Best Investment Strategies (And How to Choose the Right One for You)
Here are some of the things you can do when volatility hits Wall Street.
The best investment strategy is one that fits your financial situation, your risk tolerance and your goals. Someone who is fresh out of college and has a steady income usually invests differently from someone who is about to retire.
And your investment strategy will likely change as your circumstances change. Let's go over the various types of investment strategies and considerations when choosing your own investing strategy.
The Short Version
- If you want to become a purposeful investor, it's important to choose your overarching investment strategy.
- There is no one-size-fits all investment strategy, but there are a few popular ones that many investors find work for them.
- Value investing, growth investing, momentum investing, and dollar-cost averaging are four of the most popular strategies for stock investors.
What Is an Investment Strategy?
An investment strategy is a plan on how to invest to achieve your desired financial goals. Each individual investor will have a slightly different risk tolerance and time horizon. And these variables impact which investment strategies are most fitting.
Young investors, for example, may be more comfortable with riskier strategies since they have more time in the stock market ahead of them. Those who are approaching retirement, on the other hand, may want to choose a more conservative approach. Still, others may be interested in socially-responsible investing.
Why You Should Have an Investment Strategy
Determining your investment strategy helps you build a portfolio that matches your risk tolerance and goals. It can also help you find the investing approach that's consistent with the level of involvement you'd like to have in choosing your portfolio's underlying investments.
A mostly passive strategy takes less time than an active strategy. It involves making regular contributions to a basket of stocks in your portfolio (dollar-cost averaging), investing in passive index funds, or using robo-advisors.
If you want to be more involved and employ an active investing strategy, you could use a growth investing strategy and seek out individual fast-growing companies, hunt down bargains like value investors do, or perform technical analysis for momentum investing.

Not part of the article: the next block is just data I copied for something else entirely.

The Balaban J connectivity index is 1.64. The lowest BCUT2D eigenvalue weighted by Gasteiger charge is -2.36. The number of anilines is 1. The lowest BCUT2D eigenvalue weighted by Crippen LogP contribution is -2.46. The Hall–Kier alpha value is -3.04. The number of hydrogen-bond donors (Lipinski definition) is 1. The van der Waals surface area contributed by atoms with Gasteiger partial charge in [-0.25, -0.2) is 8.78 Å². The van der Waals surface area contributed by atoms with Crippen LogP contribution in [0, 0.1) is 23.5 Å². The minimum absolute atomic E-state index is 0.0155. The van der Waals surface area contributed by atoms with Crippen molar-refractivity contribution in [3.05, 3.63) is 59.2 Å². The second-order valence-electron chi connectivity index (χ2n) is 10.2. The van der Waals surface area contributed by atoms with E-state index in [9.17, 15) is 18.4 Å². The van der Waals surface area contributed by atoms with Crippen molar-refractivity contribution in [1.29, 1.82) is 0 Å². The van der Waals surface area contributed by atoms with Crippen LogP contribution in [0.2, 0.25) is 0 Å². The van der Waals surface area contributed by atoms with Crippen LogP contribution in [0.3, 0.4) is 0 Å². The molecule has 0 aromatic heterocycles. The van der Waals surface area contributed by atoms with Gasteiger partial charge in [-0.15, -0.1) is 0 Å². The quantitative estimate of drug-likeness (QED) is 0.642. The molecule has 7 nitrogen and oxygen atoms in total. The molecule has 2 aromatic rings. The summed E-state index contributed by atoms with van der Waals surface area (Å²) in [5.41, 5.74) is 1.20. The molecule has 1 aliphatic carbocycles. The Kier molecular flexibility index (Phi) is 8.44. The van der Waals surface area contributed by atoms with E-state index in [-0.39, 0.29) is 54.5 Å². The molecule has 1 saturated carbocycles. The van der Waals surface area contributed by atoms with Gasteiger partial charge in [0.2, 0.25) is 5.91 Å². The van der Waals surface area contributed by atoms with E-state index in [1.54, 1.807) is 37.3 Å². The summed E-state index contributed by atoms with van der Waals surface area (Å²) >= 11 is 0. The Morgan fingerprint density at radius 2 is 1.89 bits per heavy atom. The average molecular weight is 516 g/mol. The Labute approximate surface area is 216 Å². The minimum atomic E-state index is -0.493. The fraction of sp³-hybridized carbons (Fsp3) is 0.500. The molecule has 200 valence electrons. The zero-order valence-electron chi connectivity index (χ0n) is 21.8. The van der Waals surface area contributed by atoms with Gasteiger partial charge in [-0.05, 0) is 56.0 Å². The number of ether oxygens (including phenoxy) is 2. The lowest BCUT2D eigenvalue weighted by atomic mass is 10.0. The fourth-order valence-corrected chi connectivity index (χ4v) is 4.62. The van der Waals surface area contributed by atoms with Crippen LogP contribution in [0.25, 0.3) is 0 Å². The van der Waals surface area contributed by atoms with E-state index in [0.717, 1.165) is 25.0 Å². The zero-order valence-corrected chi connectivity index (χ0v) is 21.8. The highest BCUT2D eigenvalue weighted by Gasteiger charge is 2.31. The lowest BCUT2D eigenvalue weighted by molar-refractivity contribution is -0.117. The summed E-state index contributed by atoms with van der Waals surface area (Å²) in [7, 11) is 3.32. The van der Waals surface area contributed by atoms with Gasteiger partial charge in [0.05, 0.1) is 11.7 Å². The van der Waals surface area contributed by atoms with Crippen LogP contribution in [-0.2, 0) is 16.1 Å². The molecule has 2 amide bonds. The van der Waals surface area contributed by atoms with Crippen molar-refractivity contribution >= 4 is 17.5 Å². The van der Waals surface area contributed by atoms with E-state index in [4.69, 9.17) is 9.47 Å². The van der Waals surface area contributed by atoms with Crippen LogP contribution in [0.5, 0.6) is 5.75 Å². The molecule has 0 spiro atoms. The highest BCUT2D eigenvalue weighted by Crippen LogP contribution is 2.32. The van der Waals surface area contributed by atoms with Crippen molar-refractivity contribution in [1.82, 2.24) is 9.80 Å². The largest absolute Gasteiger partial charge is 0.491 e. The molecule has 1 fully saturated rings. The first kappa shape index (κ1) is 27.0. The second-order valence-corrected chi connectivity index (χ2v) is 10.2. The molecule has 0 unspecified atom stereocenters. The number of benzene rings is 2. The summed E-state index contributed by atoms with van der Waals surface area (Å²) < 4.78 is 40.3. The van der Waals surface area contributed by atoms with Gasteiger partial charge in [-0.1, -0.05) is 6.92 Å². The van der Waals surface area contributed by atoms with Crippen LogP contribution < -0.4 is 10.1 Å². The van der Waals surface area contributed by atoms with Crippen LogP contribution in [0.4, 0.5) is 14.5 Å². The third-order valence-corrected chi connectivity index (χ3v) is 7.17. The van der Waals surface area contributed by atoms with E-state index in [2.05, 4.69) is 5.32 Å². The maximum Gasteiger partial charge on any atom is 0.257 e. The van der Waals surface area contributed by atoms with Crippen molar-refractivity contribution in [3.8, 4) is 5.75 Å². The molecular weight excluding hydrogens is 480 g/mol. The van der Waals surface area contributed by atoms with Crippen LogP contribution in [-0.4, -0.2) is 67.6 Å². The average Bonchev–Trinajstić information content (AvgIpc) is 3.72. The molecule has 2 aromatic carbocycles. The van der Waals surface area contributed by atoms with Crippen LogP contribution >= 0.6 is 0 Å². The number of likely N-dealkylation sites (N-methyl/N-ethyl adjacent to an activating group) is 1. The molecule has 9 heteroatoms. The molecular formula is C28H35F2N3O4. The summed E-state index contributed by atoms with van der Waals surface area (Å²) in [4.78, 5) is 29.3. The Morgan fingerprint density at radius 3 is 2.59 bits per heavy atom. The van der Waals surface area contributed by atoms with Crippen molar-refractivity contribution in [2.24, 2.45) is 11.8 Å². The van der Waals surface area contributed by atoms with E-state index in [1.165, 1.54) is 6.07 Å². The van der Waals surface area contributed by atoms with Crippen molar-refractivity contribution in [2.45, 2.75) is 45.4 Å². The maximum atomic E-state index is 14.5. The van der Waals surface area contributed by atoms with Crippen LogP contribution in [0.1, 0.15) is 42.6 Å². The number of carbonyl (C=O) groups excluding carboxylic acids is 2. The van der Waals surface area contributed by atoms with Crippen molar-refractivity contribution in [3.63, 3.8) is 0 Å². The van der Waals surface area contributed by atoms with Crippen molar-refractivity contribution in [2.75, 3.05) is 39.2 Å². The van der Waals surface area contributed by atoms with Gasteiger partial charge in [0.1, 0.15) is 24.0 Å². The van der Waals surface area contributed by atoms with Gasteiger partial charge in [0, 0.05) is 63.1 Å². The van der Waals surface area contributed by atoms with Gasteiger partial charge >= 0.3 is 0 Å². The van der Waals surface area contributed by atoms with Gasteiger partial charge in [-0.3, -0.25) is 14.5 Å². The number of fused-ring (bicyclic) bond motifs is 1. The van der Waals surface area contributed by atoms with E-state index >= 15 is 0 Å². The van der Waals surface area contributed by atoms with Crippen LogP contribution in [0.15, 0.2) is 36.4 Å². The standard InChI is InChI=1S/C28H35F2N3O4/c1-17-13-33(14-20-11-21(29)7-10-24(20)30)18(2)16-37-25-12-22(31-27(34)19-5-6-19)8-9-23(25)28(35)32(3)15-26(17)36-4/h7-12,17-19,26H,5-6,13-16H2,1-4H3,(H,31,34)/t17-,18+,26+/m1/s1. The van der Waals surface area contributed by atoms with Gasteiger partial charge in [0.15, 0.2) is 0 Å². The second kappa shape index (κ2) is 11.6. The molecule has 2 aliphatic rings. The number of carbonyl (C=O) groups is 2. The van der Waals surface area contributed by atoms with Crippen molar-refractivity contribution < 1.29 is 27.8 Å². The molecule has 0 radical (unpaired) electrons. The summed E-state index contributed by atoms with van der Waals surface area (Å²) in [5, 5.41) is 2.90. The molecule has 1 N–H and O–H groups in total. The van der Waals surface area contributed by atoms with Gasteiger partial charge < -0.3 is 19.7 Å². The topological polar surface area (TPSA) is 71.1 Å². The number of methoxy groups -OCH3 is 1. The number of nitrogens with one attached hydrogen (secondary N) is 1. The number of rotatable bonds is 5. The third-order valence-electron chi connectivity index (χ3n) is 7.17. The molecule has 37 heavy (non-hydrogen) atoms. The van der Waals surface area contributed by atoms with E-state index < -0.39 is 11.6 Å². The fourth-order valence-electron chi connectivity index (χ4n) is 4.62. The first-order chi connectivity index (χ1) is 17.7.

Four Types of Investing Strategies
Every investor is unique. Some have a high risk tolerance while others don't. Your age, income level, investing goals and time until retirement are all key factors in determining your investment objective. Below are four common types of investing strategies.
1. Value Investing
In 1934 Benjamin Graham and David L. Dodd published Security Analysis. This text laid the intellectual foundation for what would come to be known as “value investing.”
Legendary investor Warren Buffett was mentored by Graham and was heavily influenced by the principals laid out in his text. Value investors like Graham and Buffett hunt for undervalued stocks and typically avoid investing in new things and jumping on the latest trend.
Value investors find bargains by analyzing the intrinsic value of a security and comparing it to its current market value. If their estimate of the security's intrinsic value is higher than its stock price, they may invest.
This strategy is based on the theory that a degree of irrationality exists in the market that results in stock prices being significantly under- or over-valued. By analyzing metrics (such as P/E ratio, debt ratios and profit margins) and conducting discounted cash flow analysis, value investors seek to determine the intrinsic value of a security.
Find out more: How to Find Undervalued Stocks
2. Growth Investing
Growth investing involves investing in newer, smaller companies that are able to grow faster than their peers. Investors who use this strategy usually look for the next disruptor. This strategy does not neglect the fundamentals of a company or industry. Instead, a growth investor emphasizes the future earnings of companies.
The securities that growth investors bet on are often expensive in the eyes of a value investor. But the growth investor is willing to pay for a higher current valuation due to the company's growth prospects. They anticipate that the future growth will make up for the high price they pay.
An example of a growth strategy would be Cathie Wood's ARK Innovation ETF (NASDAQ:ARKK). As an actively managed exchange-traded fund (ETF), it invests in companies that are seen as disruptors in their industry. However, this strategy can be subject to a lot of volatility. If the companies don't achieve expected growth, they can drop sharply in share price.
Read: Growth Stocks vs. Value Stocks
3. Momentum Investing
Momentum investing tries to take advantage of market volatility. They ride the waves of short-term trends. These investors profit from various trends typically identified by technical analysis and various market catalysts.